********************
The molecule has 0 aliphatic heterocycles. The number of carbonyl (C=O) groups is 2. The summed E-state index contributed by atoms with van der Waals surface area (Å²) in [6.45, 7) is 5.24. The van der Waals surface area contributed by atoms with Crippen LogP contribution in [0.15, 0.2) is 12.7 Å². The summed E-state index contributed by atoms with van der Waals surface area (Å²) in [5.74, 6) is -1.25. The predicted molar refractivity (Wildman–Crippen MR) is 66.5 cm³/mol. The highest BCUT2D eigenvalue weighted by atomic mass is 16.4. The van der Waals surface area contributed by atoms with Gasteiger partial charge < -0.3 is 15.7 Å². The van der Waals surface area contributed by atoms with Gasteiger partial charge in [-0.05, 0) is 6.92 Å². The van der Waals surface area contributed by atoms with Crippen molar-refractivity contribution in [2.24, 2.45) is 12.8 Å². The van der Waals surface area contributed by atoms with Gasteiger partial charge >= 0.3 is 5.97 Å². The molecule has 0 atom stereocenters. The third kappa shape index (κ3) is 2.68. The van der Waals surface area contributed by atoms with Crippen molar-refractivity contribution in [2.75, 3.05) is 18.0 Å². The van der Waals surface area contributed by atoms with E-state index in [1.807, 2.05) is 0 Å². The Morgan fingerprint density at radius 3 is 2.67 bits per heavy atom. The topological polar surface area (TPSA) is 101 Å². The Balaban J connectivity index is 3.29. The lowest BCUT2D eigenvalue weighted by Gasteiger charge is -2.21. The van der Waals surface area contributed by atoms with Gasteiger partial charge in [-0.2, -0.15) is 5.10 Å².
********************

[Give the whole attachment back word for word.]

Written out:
The molecule has 0 aliphatic heterocycles. The number of carbonyl (C=O) groups is 2. The summed E-state index contributed by atoms with van der Waals surface area (Å²) in [6.45, 7) is 5.24. The van der Waals surface area contributed by atoms with Crippen LogP contribution in [0.15, 0.2) is 12.7 Å². The summed E-state index contributed by atoms with van der Waals surface area (Å²) in [5.74, 6) is -1.25. The predicted molar refractivity (Wildman–Crippen MR) is 66.5 cm³/mol. The highest BCUT2D eigenvalue weighted by atomic mass is 16.4. The van der Waals surface area contributed by atoms with Gasteiger partial charge < -0.3 is 15.7 Å². The van der Waals surface area contributed by atoms with Gasteiger partial charge in [-0.05, 0) is 6.92 Å². The van der Waals surface area contributed by atoms with Crippen molar-refractivity contribution in [2.24, 2.45) is 12.8 Å². The van der Waals surface area contributed by atoms with Gasteiger partial charge >= 0.3 is 5.97 Å². The molecule has 0 atom stereocenters. The third kappa shape index (κ3) is 2.68. The van der Waals surface area contributed by atoms with Crippen molar-refractivity contribution in [2.75, 3.05) is 18.0 Å². The van der Waals surface area contributed by atoms with E-state index in [1.807, 2.05) is 0 Å². The Morgan fingerprint density at radius 3 is 2.67 bits per heavy atom. The topological polar surface area (TPSA) is 101 Å². The Balaban J connectivity index is 3.29. The lowest BCUT2D eigenvalue weighted by Gasteiger charge is -2.21. The van der Waals surface area contributed by atoms with Gasteiger partial charge in [-0.2, -0.15) is 5.10 Å².